The 66 Motor Palace
Many of you are familiar with our Winslow Arizona preservation project, but with our vagabonding, I figured it was a good time to go back and take a look at how this came to be.
In 2007, Brian rode through Winslow Arizona on his way to Nashville to deliver a motorcycle. He’d read about the La Posada Hotel— a restored Harvey House—and decided to stay. I remember his phone call home, telling me I wouldn’t believe how cool the hotel was (I didn’t believe him… until a couple years later when I saw for myself). The town, in general, struck a chord with him, and in 2010, he wanted to go back to Winslow and stay at the La Posada for his birthday.
FEBRUARY 18, 2010
He also wanted to look at some properties. Allan Affedlt, the man behind bringing the La Posada back to life, showed us around town and took us through a few buildings for sale. While upstairs in the apartment over the theater, my gaze kept drifting to the freestanding building across the street, painted a dark red, with big glass block windows.
View from the Apartment Window – 2010
We asked Allan what the deal was with the building, so he made a call to the owners—a California couple–and got permission to take us inside. When he pulled back the insulation from the framing to reveal the beautiful brick and remnants of plaster underneath, we knew we’d found our place.
A month later, we became the owners of the 66 Motor Palace.
Brian wrote a terrific Legend of the Motor Palace. I’ll put a link at the end.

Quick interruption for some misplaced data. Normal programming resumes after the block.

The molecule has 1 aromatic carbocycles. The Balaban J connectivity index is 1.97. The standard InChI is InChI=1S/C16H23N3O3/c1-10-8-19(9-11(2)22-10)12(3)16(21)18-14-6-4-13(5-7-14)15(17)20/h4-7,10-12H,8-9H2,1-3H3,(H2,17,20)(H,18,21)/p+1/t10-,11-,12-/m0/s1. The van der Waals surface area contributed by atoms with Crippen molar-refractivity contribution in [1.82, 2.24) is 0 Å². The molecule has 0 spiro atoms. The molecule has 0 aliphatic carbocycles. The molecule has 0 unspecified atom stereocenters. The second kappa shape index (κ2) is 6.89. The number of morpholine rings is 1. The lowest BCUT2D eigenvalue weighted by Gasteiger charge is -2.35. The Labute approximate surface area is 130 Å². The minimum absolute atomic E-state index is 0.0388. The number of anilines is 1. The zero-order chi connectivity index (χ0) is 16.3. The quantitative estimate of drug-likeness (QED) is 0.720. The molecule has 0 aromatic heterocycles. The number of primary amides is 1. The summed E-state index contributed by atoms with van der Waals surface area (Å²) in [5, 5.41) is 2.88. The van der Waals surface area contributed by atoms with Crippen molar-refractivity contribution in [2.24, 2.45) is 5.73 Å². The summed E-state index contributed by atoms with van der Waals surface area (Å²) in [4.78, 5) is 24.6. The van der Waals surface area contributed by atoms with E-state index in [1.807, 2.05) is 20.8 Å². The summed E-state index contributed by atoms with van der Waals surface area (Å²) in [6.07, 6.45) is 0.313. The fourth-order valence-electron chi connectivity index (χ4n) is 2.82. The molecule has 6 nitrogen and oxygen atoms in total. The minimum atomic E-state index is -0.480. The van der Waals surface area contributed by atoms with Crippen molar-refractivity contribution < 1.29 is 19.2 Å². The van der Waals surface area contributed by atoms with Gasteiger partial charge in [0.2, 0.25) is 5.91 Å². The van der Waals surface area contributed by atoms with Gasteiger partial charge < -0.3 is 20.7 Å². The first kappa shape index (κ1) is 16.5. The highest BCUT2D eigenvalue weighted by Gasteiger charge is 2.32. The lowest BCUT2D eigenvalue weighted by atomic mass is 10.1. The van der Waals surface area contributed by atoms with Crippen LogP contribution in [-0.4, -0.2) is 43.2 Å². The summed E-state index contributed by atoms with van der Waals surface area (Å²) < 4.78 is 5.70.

The Motor Palace first opened as a Suititotium in 1892. Over the years, it operated in several capacities–a barbershop, a “peace of mind store,” even a Kawasaki motorcycle shop, but it is best known as being a pool hall. Rumor is the city shut it down sometime in the 80s. The building sat empty until we bought it from the LA couple who had gutted the interior (thank you!!) in preparation to drywall and finish out. Their plan was to use the space either as a gallery or soundstage. Much of the work they did, we undid, since we wanted the raw bones of the building to show.
Sadly, we have never found a front photo of our building in any archives or books, but we did find this early photo from the back, seen in the photo center with the distinctive, stepped down roof line.
From the early 1900s
The Motor Palace sits diagonally from the famous corner, you know the one I’m talking about…
“Standing on a corner in Winslow Arizona, such a fine sight to see… it’s a girl my lord in a flatbed Ford slowing down to take a look at me…”
If you’re ever passing through town, you have to stop and take your picture with the statue, just as thousands of people do while traveling Route 66.
Over the Years
Sometimes I feel as if we haven’t made much progress in the eight years we’ve owned the place, but then I go back and look at photos and realize all that we’ve done. Getting plumbing and electric in the shell of a building was huge, as was cleaning up all of the construction mess.